Sound regulatory practices and prudential requirements may entail large welfare gains, promote the development of the private pension industry, and improve financial intermediation. But it is not obvious that they will contribute to an increase in the saving rate. A compulsory defined-contributions system might do so if its contribution rate is high enough, although such a system would have to be properly integrated with existing public and private schemes, which it might at least partially replace.
For example, U.S. pension legislation (the ERISA Act of 1974) provides that plan participants should in general become vested (i.e., have a right to a pension of some size) after 10 years of participation. In Switzerland, the law requires immediate vesting of employee contributions; employer contributions are partially vested after a few years, but not fully vested until 30 years of plan service. In Japan, there is no legal requirement to vest. In practice, all Japanese plans offer some type of vesting, although it can take 20–30 years to become fully vested. Early leavers are penalized quite heavily.
A Chilean-style plan need not be optional for the self-employed, although the regulatory and administrative requirements of a defined-contributions plan that is compulsory for all are much more substantial than those for one confined to wage and salary earners.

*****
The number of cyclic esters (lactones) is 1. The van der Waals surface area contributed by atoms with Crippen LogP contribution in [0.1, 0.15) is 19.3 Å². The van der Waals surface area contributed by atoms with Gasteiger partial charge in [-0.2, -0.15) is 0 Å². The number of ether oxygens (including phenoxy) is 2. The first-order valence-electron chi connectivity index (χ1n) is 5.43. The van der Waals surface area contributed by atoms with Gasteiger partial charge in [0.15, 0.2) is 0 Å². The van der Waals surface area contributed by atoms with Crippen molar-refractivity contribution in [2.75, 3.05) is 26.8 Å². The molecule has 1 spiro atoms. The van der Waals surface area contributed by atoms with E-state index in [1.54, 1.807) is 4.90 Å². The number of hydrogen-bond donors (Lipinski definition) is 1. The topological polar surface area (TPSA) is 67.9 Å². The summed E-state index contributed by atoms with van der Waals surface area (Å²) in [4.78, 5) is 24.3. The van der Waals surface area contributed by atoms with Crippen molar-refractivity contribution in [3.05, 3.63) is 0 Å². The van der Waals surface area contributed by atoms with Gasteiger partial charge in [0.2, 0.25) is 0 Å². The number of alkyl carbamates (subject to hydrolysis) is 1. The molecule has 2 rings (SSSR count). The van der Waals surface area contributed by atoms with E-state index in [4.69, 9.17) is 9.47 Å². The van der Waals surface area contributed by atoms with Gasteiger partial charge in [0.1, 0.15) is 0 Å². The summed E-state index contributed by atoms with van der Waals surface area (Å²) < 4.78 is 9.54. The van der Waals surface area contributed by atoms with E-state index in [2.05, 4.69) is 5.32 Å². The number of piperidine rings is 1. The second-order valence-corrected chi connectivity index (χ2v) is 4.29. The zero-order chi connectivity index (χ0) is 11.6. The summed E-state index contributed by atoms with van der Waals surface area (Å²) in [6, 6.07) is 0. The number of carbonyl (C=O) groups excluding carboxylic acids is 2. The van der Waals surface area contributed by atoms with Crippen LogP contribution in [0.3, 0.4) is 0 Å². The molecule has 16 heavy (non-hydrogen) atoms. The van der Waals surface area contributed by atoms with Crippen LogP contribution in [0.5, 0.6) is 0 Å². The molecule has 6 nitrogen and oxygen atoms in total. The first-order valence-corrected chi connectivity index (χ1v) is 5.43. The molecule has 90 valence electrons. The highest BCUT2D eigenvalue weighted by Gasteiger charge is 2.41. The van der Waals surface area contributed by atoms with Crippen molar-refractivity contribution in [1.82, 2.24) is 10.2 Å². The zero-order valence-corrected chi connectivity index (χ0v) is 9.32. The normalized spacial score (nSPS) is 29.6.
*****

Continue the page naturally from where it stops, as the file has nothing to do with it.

The increase in saving induced by tax incentives or reforms could have feedback effects on interest rates that could depress saving.
People who are risk averse will seek to accumulate a stock of savings whose value will exceed the expected present value of the post-retirement consumption stream they want to finance, at least when the present value is calculated at a rate of interest close to the market rate. By the same token, shortsighted people—those who, were they not members of a company pension plan, would not save enough—will have their saving rate increased. See Auer-bach and Kotlikoff (1995) for a discussion of this issue.